Subject(s)
Attitude of Health Personnel , COVID-19/epidemiology , Patient Satisfaction , Pneumonia, Viral/epidemiology , Remote Consultation , Communicable Disease Control , Female , Humans , Israel/epidemiology , Male , Pandemics , Pneumonia, Viral/virology , SARS-CoV-2 , Surveys and Questionnaires
11.
Endocr Pract ; 27(2): 101-109, 2021 Feb.
Article in English | MEDLINE | ID: covidwho-1019047

ABSTRACT

OBJECTIVE: Precise risk stratification and triage of coronavirus disease 2019 (COVID-19) patients are essential in the setting of an overwhelming pandemic burden. Clinical observation has shown a somewhat high prevalence of sick euthyroid syndrome among patients with COVID-19. This study aimed to evaluate the predictive value of free triiodothyronine (FT3) at the clinical presentation of COVID-19 for disease severity and death. METHODS: This retrospective cohort study was based on electronic medical records. The study was conducted at Sheba Medical Centre, a tertiary hospital where several acute and chronic wards have been dedicated to the treatment of patients with COVID-19. The primary outcome measure was death during hospitalization; secondary outcomes included hospitalization in intensive care, mechanical ventilation, and length of hospitalization. RESULTS: Of a total of 577 polymerase chain reaction-positive patients with COVID-19 hospitalized between February 27 and July 30, 2020, 90 had at least 1 measurement of thyroid-stimulating hormone, free thyroxine, and FT3 within 3 days of presentation. After applying strict exclusion criteria, 54 patients were included in the study. Patients in the lowest tertile of FT3 had significantly higher rates of mortality (40%, 5.9%, and 5.9%, P = .008), mechanical ventilation (45%, 29.4%, and 0.0%; P = .007) and intensive care unit admission (55%, 29.4%, and 5.9%, P = .006). In multivariate analyses adjusted for age, Charlson comorbidity index, creatinine, albumin, and white blood cell count. FT3 remained a significant independent predictor of death. CONCLUSION: FT3 levels can serve as a prognostic tool for disease severity in the early presentation of COVID-19.


Subject(s)
COVID-19 , Euthyroid Sick Syndromes , Humans , Retrospective Studies , SARS-CoV-2 , Severity of Illness Index
12.
Int J Qual Health Care ; 33(1)2021 Feb 20.
Article in English | MEDLINE | ID: covidwho-975293

ABSTRACT

BACKGROUND: The coronavirus disease 2019 (COVID-19) pandemic has forced health-care providers to find creative ways to allow continuity of care in times of lockdown. Telemedicine enables provision of care when in-person visits are not possible. Sheba Medical Center made a rapid transition of outpatient clinics to video consultations (VC) during the first wave of COVID-19 in Israel. OBJECTIVE: Results of a survey of patient and clinician user experience with VC are reported. METHODS: Satisfaction surveys were sent by text messages to patients, clinicians who practice VC (users) and clinicians who do not practice VC (non-users). Questions referred to general satisfaction, ease of use, technical issues and medical and communication quality. Questions and scales were based on surveys used regularly in outpatient clinics of Sheba Medical Center. RESULTS: More than 1200 clinicians (physicians, psychologists, nurses, social workers, dietitians, speech therapists, genetic consultants and others) provided VC during the study period. Five hundred and forty patients, 162 clinicians who were users and 50 clinicians who were non-users completed the survey. High level of satisfaction was reported by 89.8% of patients and 37.7% of clinician users. Technical problems were experienced by 21% of patients and 80% of clinician users. Almost 70% of patients but only 23.5% of clinicians found the platform very simple to use. Over 90% of patients were very satisfied with clinician's courtesy, expressed a high sense of trust, thought that clinician's explanations and recommendations were clear and estimated that the clinician understood their problems and 86.5% of them would recommend VC to family and friends. Eighty-seven percent of clinician users recognize the benefit of VC for patients during the COVID-19 pandemic but only 68% supported continuation of the service after the pandemic. CONCLUSION: Our study reports high levels of patient satisfaction from outpatient clinics VC during the COVID-19 pandemic. Lower levels of clinician satisfaction can mostly be attributed to technical and administrative challenges related to the newly implemented telemedicine platform. Our findings support the continued future use of VC as a means of providing patient-centered care. Future steps need to be taken to continuously improve the clinical and administrative application of telemedicine services.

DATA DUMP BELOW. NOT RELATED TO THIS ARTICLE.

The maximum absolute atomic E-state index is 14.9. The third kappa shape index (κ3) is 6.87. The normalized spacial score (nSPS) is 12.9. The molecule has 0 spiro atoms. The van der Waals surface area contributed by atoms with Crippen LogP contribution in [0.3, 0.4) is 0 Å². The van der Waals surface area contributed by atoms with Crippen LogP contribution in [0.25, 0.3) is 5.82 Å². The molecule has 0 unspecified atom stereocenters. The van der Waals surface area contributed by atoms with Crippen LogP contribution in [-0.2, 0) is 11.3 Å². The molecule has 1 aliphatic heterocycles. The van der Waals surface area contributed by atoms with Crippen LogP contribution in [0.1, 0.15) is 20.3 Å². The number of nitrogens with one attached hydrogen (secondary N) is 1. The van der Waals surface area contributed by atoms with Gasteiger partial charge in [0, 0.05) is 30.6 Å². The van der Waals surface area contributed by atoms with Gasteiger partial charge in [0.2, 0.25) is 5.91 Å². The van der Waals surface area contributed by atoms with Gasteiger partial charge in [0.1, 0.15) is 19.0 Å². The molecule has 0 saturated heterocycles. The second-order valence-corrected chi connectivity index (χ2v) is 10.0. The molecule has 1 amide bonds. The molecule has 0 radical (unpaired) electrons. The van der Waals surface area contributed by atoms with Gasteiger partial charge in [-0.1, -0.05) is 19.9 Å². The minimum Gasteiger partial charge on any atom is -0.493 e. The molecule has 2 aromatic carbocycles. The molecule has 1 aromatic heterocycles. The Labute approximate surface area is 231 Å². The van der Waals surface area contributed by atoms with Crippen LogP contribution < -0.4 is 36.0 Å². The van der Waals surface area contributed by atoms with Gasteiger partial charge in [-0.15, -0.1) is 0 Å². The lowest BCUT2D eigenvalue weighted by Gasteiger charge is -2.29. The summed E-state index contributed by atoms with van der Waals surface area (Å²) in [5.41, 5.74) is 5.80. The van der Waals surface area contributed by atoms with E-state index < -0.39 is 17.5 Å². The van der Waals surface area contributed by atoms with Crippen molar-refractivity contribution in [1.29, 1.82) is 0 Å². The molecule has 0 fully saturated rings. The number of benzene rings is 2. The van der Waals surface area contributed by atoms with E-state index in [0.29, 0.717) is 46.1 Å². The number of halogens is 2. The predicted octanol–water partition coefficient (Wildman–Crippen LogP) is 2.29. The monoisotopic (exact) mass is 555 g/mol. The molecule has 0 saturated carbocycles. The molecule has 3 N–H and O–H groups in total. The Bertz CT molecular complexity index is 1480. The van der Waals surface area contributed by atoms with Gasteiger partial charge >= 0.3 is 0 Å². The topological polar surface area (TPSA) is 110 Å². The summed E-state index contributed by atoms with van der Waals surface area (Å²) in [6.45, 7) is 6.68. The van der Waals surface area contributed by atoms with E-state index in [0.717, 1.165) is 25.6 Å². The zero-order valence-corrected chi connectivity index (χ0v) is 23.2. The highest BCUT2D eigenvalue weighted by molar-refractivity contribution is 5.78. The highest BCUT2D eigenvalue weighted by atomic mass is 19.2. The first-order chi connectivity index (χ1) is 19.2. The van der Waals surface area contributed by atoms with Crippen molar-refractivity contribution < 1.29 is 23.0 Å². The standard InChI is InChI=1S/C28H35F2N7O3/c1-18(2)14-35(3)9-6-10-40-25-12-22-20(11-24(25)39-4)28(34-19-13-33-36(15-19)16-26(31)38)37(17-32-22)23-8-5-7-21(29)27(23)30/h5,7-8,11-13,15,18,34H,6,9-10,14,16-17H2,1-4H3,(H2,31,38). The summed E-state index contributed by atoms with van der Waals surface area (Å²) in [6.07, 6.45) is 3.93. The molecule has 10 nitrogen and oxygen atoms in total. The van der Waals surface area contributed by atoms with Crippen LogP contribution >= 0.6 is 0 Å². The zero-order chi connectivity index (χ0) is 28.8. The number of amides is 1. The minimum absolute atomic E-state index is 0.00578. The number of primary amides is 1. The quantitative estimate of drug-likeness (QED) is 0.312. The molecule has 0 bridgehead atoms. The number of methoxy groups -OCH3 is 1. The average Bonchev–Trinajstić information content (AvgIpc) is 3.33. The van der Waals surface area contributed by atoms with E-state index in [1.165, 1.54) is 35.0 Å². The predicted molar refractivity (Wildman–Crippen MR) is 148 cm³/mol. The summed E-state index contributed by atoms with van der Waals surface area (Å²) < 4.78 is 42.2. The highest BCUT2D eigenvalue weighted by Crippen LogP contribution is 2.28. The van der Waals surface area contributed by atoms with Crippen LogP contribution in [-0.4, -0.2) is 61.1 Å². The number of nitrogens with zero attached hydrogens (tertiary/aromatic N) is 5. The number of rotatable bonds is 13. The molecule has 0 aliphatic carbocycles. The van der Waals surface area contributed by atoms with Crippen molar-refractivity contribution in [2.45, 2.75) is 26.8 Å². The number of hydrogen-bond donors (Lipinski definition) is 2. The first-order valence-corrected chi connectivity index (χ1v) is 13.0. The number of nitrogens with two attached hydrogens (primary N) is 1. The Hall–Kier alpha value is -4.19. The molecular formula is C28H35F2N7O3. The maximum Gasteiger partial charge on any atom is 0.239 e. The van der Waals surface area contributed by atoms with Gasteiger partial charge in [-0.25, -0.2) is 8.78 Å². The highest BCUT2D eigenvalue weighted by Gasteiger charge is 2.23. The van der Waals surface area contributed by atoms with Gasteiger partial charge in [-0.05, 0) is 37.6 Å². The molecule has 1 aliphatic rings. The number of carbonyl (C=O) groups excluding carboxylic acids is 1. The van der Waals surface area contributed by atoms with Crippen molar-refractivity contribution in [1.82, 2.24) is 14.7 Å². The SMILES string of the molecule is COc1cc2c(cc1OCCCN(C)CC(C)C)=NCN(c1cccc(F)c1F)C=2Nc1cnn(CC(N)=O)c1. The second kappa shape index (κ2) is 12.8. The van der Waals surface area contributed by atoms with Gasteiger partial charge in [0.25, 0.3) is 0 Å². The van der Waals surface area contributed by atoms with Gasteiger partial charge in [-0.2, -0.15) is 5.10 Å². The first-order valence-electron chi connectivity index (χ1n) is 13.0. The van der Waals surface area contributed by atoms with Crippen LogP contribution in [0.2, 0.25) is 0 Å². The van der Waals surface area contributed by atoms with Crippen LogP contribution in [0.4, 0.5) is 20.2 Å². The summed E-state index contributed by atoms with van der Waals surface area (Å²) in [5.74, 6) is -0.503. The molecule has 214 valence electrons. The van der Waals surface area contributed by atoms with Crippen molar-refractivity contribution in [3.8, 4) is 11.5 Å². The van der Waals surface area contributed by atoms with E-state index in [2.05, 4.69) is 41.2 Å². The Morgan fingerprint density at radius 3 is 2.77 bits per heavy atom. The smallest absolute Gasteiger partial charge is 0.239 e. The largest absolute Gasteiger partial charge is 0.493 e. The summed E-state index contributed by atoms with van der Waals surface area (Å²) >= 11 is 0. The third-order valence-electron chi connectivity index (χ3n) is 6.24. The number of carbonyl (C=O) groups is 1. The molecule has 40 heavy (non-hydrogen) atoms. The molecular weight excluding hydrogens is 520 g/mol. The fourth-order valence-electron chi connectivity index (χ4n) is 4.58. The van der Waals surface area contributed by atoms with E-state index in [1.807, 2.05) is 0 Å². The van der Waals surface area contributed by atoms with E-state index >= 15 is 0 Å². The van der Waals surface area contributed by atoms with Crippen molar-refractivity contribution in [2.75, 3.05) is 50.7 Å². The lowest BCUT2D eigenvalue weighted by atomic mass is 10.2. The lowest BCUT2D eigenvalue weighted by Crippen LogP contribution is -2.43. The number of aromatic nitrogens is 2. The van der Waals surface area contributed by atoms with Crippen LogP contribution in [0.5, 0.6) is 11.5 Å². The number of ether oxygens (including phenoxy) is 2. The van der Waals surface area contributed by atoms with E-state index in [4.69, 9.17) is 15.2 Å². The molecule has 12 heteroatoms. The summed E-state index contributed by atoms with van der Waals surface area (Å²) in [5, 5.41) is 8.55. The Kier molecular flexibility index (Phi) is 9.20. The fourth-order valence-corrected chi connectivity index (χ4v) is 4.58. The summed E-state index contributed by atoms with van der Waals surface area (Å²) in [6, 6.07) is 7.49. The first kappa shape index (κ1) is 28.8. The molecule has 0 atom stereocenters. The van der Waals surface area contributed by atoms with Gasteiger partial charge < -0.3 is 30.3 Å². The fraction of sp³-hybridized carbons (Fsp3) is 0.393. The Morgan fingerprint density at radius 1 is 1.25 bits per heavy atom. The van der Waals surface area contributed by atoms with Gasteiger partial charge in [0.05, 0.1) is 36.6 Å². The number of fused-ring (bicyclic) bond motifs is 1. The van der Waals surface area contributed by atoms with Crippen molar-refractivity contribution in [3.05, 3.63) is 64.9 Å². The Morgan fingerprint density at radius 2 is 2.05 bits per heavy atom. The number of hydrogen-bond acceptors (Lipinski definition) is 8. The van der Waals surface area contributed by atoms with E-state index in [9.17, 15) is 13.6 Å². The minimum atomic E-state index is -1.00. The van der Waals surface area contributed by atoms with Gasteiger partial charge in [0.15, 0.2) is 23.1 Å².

Subject(s)
Attitude of Health Personnel , COVID-19/epidemiology , Patient Satisfaction , Pneumonia, Viral/epidemiology , Remote Consultation , Communicable Disease Control , Female , Humans , Israel/epidemiology , Male , Pandemics , Pneumonia, Viral/virology , SARS-CoV-2 , Surveys and Questionnaires